• We saw some of what can be gained from studying the material forms of the books that contain music, as well as from studying the notation itself; how different is this with graphic scores?
• how does knowledge of other media and cultural context affect our understanding of the notation of the 1960s?
• can music of this period be understood just from recordings or live performance?
• should we assume that the purpose(s) of notation is always the same? What factors might alter the purpose of a score?
Last week, our discussion revolved around one of the central questions of our course: what is notation? However, the readings provoked me towards ruminating on another question. Namely, what is music? I wish that we could gather composers engaged in crafting graphic scores and pose them this question in a single room, because I think that their definition of music would be influenced by the manner in which they notate it.
In his article, “Sound, Code, and Image,” Walters offers several tantalizing quotes from various composers who have participated in graphic score notation. Howard Skempton believes that graphic scores say much more about how music works than do scores written by Beethoven, for example (30). Indeed, Skempton argues that “a score has a life of its own” (30). What can we say about Skempton’s understanding of music from these words? Composer John Woolrich also offers an interesting statement: “Notation is to do with hints rather than absolute instruction. You are trying to convey the big image” (28). What exactly is “the big image”? And is it significant that he chooses the word “image” rather than “sound”?
One of the graces of graphic scores is that they allow for the interpretation and production of the piece they represent to be dependent on the individual making the music. The meaning of music becomes flexible because it depends on how it is created and by whom. As Walters writes, “the visual aesthetic of this work evokes an imagined music in the observer’s mind, an invisible music more ascetic, beautiful, and formally Modern than any earthly ensemble could produce with real instruments” (26-7). In this portrayal of music, music does not have to be something which is physically sounded, but rather felt internally. It can enter the human body through the eyes rather than the ears.
If only because it is interesting to ponder about, I am struggling to give a definition to music when it can be “invisible” and soundless, and wonder if anyone else has thoughts about the definition of music to graphic score composers/notators/readers.
My current research explores the nature of sound, personal experience and musical notation in association with the intentions of the composer. What i feel may be relevant to the question is that the nature of sound is that it is disruptive, no one performance can ever be the same as it will always be embellished with the time and space into which it is being experienced.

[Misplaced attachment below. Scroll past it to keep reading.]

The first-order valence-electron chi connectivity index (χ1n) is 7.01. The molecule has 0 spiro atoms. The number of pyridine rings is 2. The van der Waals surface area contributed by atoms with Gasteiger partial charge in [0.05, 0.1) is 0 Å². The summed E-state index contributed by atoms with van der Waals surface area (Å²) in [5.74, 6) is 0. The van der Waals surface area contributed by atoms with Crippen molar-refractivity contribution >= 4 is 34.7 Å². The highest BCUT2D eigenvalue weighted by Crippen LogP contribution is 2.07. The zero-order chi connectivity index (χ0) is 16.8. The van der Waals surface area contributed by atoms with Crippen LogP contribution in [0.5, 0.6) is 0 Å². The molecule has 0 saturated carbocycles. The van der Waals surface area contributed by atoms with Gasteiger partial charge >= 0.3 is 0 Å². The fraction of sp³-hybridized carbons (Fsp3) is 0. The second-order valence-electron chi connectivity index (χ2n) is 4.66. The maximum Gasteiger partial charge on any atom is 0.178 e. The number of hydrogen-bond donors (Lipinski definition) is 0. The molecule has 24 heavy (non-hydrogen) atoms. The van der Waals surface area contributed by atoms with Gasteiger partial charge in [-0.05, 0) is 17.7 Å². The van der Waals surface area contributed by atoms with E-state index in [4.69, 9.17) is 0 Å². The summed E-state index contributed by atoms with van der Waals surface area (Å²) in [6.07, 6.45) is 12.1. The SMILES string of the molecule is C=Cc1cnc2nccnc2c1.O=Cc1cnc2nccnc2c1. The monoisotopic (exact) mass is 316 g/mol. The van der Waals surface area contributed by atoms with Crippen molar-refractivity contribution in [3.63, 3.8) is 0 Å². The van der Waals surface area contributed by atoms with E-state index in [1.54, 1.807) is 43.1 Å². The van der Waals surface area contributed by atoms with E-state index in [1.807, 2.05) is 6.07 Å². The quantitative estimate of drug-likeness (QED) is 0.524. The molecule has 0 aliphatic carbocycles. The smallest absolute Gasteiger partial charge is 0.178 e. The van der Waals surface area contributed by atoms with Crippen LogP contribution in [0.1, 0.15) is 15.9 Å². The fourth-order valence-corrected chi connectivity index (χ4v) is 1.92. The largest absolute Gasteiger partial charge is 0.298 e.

John Cage redefined music as the “organisation of sound” interrelating the concept of vision and hearing, space and time.
Notation can be seen to represent the activity of sound, a preservation or memory of sonorous occurrences. Musical notation is the visualization of sound, an expression from the composer. A form of communication to the musician, the same way, in which we use words to represent speech, and speech to articulate thought. Language has found a visual form through writing, sound and music has found a visual form through scores. Each viewer experiences music and sound differently to how their neighbour experiences it. The movement of the person in front at a concert will alter your experience of that sound. If sound is a vibration and someone disrupts that vibration then they have disrupted and therefore altered that sound so it becomes a new composition in itself. A chance composition created as a result of what was unintended by the composer.
To define music one must consider its association with sound, and sound can never reflect anything other than what it is. As a sonorous experience without any visual sound becomes it’s own entity. John Cage described music as someone talking, whereas sound is just sound, it’s not trying to say anything.
So if music is someone talking that’s saying music is a form of communication.
What i find interesting within graphic notation is where the piece lies, posing the question of authorship. If the work is the score as a visual piece itself, then the composer is the author, however once the piece is performed and the musician interprets the score than the piece may fall within the realm of collaboration so it becomes a shared authorship?